What did you do last Wednesday evening? Well, I went to a presentation about HIV and vaccine research at my school sponsored by our Global Health Club. Personally, I’ve been interested in infectious diseases and global/public health for some years, and it was interesting to talk with students and researchers who share this interest.
Right now is an interesting time for global health and infectious disease because of – you guessed it – the Ebola epidemic in West Africa. This epidemic has infected 13,268 people and killed 4,960 and has caused infections in countries outside of Africa. This has caused a great panic among citizens of these countries because of the terrifying symptoms that Ebola causes. But it’s important to remember that it is quite challenging for an ordinary person living in the US to contract Ebola and that not all Ebola cases will result in the extreme symptoms that the media focuses on. Here in the US we have access to excellent health care that is supported by strong infrastructure that will prevent an outbreak here.
The Ebola epidemic is devastating for other reasons. While the affected countries try to contain the disease, people with other medical issues that are more common (such as HIV) are being denied care, and thus their health is worsening as well. While the media focuses on Ebola, people with HIV and tuberculosis and malaria are dying, and no one is reporting on them. Without a doubt, Ebola is dangerous and deadly and needs to be contained. But more people die from HIV/AIDS every day than the total number of people who have died from Ebola.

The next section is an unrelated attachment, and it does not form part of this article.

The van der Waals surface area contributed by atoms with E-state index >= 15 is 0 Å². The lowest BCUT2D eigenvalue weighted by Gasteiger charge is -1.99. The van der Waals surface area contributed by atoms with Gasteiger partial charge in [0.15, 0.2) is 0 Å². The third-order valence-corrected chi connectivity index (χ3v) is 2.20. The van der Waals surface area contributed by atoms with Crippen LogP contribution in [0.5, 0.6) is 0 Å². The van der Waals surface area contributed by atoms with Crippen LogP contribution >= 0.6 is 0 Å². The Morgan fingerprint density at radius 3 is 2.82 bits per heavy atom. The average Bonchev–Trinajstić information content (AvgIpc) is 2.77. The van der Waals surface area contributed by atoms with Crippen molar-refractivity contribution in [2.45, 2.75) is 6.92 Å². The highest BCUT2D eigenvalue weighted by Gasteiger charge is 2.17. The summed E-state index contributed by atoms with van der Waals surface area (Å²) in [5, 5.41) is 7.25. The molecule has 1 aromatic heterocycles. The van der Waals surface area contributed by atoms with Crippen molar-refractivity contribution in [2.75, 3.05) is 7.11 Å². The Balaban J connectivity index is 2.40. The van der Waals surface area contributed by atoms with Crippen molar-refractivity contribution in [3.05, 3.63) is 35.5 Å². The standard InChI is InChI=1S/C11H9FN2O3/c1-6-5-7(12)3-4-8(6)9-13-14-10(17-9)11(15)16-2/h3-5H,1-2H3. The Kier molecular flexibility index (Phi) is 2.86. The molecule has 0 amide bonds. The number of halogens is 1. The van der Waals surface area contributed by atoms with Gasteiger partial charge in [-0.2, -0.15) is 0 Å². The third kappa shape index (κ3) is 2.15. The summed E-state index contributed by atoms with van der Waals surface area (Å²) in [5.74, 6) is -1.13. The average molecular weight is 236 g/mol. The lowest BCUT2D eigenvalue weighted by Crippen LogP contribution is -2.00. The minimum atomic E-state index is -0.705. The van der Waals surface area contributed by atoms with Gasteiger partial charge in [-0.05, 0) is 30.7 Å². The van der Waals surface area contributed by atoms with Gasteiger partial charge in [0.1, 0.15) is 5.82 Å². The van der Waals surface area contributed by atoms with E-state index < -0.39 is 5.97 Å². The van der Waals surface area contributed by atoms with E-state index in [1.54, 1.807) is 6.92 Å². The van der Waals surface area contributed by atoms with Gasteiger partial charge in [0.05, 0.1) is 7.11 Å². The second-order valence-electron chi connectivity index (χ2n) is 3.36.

The other day I saw a message from Facebook about a fundraising campaign for Ebola. I agree that this is important. Sierra Leone, Liberia, and Guinea need more protective equipment and medical centers and personnel to help contain the outbreak. I also believe, however, that the world can’t forget about all the other diseases that infect millions of new people each year. These diseases also need funding for research and programs to combat their spread. This Ebola epidemic will eventually come to an end, hopefully in the next few months. But HIV, malaria, tuberculosis, and malnutrition will be around for a lot longer, quietly taking the lives of millions. We can’t forget about these areas of global health that require funding just as much as Ebola does.
Here are some interesting books and links if you want to read more about Ebola and other infectious diseases or public health:
Seattle BioMed, an infectious disease research institute in Seattle
The Hot Zone by Richard Preston
Invisible Enemies by Jeanette Farrell